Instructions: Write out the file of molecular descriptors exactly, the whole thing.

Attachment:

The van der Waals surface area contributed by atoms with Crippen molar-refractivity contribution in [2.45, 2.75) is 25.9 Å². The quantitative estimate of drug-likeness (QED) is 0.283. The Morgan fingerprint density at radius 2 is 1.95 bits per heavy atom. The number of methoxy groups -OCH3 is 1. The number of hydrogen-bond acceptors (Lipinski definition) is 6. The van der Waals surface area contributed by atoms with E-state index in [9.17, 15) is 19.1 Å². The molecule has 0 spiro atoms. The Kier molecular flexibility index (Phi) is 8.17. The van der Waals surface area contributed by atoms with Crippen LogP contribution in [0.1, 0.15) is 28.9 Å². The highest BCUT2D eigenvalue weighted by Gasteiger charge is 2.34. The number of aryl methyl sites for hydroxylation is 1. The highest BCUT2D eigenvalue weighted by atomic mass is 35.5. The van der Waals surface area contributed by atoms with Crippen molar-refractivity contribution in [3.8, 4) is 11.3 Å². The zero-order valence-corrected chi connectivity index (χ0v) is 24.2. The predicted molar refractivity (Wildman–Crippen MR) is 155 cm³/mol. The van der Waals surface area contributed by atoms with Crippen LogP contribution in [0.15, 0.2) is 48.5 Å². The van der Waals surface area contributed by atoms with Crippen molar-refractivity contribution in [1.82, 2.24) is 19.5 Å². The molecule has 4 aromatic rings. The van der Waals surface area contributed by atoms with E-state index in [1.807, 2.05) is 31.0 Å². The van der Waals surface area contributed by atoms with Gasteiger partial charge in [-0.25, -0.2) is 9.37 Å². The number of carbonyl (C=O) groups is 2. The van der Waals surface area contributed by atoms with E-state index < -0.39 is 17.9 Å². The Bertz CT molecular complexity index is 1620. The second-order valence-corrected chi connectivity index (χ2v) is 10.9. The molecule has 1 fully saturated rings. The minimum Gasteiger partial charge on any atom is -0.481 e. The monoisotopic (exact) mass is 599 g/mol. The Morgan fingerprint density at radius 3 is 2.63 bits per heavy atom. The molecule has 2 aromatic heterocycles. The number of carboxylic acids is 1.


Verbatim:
The van der Waals surface area contributed by atoms with Crippen molar-refractivity contribution in [2.45, 2.75) is 25.9 Å². The quantitative estimate of drug-likeness (QED) is 0.283. The Morgan fingerprint density at radius 2 is 1.95 bits per heavy atom. The number of methoxy groups -OCH3 is 1. The number of hydrogen-bond acceptors (Lipinski definition) is 6. The van der Waals surface area contributed by atoms with E-state index in [9.17, 15) is 19.1 Å². The molecule has 0 spiro atoms. The Kier molecular flexibility index (Phi) is 8.17. The van der Waals surface area contributed by atoms with Crippen LogP contribution in [0.1, 0.15) is 28.9 Å². The highest BCUT2D eigenvalue weighted by Gasteiger charge is 2.34. The number of aryl methyl sites for hydroxylation is 1. The highest BCUT2D eigenvalue weighted by atomic mass is 35.5. The van der Waals surface area contributed by atoms with Crippen molar-refractivity contribution in [3.8, 4) is 11.3 Å². The zero-order valence-corrected chi connectivity index (χ0v) is 24.2. The predicted molar refractivity (Wildman–Crippen MR) is 155 cm³/mol. The van der Waals surface area contributed by atoms with Crippen LogP contribution in [0.15, 0.2) is 48.5 Å². The van der Waals surface area contributed by atoms with Crippen molar-refractivity contribution in [1.82, 2.24) is 19.5 Å². The molecule has 4 aromatic rings. The van der Waals surface area contributed by atoms with E-state index in [1.807, 2.05) is 31.0 Å². The van der Waals surface area contributed by atoms with Gasteiger partial charge in [-0.25, -0.2) is 9.37 Å². The number of carbonyl (C=O) groups is 2. The van der Waals surface area contributed by atoms with E-state index < -0.39 is 17.9 Å². The Bertz CT molecular complexity index is 1620. The second-order valence-corrected chi connectivity index (χ2v) is 10.9. The molecule has 1 fully saturated rings. The minimum Gasteiger partial charge on any atom is -0.481 e. The monoisotopic (exact) mass is 599 g/mol. The Morgan fingerprint density at radius 3 is 2.63 bits per heavy atom. The molecule has 2 aromatic heterocycles. The number of carboxylic acids is 1.